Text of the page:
The numerous ways in which the public has acknowledged Black History Month 2016 cannot go without applause. I can’t count the number of times I went on Facebook to see posts about a black person in history, from popular figures like Rosa Parks to less popular figures like Jane Bolin (the U.S.’s first black female judge). Efforts of commemoration by the media, such as The Huffington Post and Black Lives Matter’s “Black Future Month” are also worth recognition. However, even though the month is coming to a close, the power of black culture is nowhere near being subdued. Black people have continued to make history several times this month. Here are some moments worth noting:
1. Channing Dungey becomes the first black president of a major television network.
Channing Dungey was named president of ABC Entertainment Group on February 17th, 2016. Formerly the executive vice president of Drama Development and Movies & Miniseries, she was instrumental to the launch of hits such as “Scandal” and “How to Get Away with Murder”. When she’s not blessing prime time television, she is helping empower underprivileged youth. She is a founding member and current board member of Step Up, a national non-for-profit membership organization that helps girls from underprivileged communities stay confident and career-driven.
2. Kyle and Christopher Massey become first siblings nominated for the same Emmy category.
Because why shouldn’t their roles in That’s So Raven (Kyle) and Zoe 101 (Christopher) continue to earn praise almost a decade later? The two brothers both snagged an Emmy nomination in the “Outstanding Children’s Programming” category, making them the first siblings, as well as the first African-Americans, to do so. The Atlanta-born brothers were also recently honored by the Georgia House of Representatives for their humanitarian work and achievements in the entertainment industry. Who says all child stars go bad?
3. Jazzmine Sullivan becomes the first African-American to perform at the NHL Stadium Series.
The singer, who came to stardom after the release of hits like “Bust Your Windows” and “Lions, Tigers & Bears” has yet to let down R&B lovers. This month, she graced our ears with a riveting performance of the national anthem at the 2016 NHL Stadium Series. Sullivan has continued to gain recognition for her work, having earned nominations for Best Traditional R & B Performance, Best R & B Song, and Best R & B album at the 2016 Grammy Awards.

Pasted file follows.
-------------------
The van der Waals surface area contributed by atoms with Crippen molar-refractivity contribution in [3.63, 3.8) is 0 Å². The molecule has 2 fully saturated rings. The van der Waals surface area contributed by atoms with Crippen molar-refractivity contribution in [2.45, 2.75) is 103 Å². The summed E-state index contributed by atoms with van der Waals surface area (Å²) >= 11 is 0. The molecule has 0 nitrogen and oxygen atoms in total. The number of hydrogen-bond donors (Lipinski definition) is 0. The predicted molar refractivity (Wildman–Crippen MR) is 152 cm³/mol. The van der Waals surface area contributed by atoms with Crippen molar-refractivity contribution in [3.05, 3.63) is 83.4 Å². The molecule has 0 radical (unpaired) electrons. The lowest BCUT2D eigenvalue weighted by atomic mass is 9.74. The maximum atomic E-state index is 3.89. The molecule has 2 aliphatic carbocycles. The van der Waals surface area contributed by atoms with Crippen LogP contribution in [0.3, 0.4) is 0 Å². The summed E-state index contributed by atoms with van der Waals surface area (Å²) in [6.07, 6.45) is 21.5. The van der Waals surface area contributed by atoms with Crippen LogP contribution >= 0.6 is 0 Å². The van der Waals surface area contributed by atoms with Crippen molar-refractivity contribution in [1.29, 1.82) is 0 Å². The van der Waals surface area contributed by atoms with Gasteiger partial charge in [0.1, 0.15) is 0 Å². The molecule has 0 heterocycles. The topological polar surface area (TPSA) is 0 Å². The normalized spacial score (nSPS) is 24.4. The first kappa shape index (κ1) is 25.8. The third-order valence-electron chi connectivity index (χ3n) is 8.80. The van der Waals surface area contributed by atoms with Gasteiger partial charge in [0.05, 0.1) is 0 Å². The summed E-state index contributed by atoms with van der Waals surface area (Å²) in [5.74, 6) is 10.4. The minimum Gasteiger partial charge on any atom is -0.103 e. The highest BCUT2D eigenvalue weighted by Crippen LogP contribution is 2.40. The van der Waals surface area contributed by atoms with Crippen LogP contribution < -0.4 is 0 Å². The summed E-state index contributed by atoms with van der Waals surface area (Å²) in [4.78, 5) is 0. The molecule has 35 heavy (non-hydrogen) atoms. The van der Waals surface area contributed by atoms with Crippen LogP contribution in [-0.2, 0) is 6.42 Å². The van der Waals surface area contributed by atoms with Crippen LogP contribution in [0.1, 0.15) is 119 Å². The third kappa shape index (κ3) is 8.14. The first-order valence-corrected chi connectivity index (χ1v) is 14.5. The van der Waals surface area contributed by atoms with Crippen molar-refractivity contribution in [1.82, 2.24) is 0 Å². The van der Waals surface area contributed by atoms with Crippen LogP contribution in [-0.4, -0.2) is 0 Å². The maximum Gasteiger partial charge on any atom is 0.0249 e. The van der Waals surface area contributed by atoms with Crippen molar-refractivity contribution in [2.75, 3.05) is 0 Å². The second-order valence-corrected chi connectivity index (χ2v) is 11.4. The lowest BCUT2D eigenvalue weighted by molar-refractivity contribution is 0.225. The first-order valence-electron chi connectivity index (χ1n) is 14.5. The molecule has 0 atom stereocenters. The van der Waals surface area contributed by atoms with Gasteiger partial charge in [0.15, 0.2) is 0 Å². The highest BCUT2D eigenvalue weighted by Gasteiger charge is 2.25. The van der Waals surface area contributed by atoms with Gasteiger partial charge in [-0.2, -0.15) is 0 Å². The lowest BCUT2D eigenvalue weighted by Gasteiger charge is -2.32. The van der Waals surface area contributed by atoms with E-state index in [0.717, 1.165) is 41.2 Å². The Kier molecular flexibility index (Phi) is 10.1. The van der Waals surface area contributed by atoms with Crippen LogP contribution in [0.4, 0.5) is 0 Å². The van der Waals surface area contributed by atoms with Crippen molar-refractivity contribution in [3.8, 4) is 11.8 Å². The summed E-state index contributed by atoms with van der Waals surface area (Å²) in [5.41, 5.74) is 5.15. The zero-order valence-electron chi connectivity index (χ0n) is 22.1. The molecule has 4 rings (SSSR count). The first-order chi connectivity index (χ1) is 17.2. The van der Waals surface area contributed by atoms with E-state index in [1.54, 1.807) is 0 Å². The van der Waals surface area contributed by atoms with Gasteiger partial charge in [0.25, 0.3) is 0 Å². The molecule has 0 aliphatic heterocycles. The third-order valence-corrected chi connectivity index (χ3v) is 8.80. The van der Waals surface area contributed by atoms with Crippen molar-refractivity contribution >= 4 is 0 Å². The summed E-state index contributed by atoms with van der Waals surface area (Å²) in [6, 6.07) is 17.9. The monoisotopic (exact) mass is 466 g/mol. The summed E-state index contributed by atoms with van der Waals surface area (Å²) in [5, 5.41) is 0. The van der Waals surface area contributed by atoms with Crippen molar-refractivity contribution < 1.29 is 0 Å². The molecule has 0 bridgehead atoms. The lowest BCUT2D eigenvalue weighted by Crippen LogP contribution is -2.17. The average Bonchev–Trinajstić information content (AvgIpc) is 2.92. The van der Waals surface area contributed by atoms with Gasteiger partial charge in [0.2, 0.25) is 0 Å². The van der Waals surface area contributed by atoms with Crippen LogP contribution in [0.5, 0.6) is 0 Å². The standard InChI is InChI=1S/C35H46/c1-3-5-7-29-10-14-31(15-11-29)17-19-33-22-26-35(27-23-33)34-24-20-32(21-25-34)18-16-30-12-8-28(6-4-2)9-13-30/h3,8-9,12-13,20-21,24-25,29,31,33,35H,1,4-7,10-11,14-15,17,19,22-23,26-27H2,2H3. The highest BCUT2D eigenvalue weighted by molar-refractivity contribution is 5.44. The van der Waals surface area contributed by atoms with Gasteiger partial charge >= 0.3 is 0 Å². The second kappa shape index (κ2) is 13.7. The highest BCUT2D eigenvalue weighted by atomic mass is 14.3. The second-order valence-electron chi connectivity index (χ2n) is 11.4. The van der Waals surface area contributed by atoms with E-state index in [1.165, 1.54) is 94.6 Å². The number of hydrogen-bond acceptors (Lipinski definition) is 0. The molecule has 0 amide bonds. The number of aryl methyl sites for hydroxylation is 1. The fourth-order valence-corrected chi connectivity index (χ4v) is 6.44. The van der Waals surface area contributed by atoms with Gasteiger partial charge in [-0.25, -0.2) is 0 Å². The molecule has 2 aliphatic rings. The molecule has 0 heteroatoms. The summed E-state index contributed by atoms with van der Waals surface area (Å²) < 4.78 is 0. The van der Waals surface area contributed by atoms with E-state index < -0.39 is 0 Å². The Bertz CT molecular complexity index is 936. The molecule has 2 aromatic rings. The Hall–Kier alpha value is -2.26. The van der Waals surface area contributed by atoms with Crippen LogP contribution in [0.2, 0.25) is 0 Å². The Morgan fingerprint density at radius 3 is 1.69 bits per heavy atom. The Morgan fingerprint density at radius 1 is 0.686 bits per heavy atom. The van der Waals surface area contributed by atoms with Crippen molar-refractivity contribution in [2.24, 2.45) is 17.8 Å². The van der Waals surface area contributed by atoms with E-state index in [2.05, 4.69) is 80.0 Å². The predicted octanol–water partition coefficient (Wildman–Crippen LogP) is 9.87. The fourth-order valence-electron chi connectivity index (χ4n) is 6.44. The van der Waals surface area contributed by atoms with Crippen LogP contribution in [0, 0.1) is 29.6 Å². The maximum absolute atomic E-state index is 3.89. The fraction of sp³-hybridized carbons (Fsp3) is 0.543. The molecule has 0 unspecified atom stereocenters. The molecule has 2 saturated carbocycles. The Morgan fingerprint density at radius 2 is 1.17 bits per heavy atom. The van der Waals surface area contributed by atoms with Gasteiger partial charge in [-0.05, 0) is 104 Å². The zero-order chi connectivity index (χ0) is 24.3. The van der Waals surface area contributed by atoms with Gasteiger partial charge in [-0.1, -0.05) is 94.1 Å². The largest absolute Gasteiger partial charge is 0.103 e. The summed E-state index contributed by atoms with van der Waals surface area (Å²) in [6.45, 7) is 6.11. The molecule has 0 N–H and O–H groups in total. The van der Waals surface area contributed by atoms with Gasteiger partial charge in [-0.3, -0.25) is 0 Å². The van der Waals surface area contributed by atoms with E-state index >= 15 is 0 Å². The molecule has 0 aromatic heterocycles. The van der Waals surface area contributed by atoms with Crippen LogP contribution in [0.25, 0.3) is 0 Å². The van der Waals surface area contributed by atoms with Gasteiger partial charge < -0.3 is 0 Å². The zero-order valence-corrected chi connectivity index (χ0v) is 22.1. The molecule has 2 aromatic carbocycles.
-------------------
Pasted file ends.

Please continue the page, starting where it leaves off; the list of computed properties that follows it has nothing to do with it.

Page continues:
4. Michelle A. Williams becomes the first black person to lead a faculty at Harvard University.
A former epidemiologist and professor at the School of Public Health, Williams is now the first black person to head a faculty at the university, as well as the first female dean of the school. Her appointment is a sign of increased diversity among school faculty – something students at the university have been calling for. Williams has stated that she looks forward “to working even more closely with the School’s faculty, students, staff, and alumni to build on the School’s achievements.”
5. Kendrick Lamar gives a groundbreaking performance at the 2016 Grammy Awards.
Lamar’s shamelessly raw performance, which consisted of the songs “The Blacker the Berry” and “Alright” depicted the forms of systemic oppression blacks face in modern society while simultaneously insisting that blacks would continue to challenge this mistreatment and break the chains placed upon them. The awards night did not fall short of success for Lamar, who walked away with Grammies for Best Rap Performance, Best Rap Song, Best Rap/Sung Collaboration, Best Music Video, and Best Rap Album.
Watch the performance here.
6. Beyonce stuns viewers and shuns racists in “Formation” music video.
Let’s face it, Beyonce could make history if she made a song about blowing her nose. However, the “Formation” music video is an unapologetic ode to blackness culminated through an afro-filled, Black Panther-themed wonderland. If the music video isn’t enough black glory for you, sit back and watch her Super Bowl 2016 performance of the tune here. Don’t forget to bring your hot sauce (swag).
Black History Month may be over, but that just means it’s time to make some more history. Stay proud.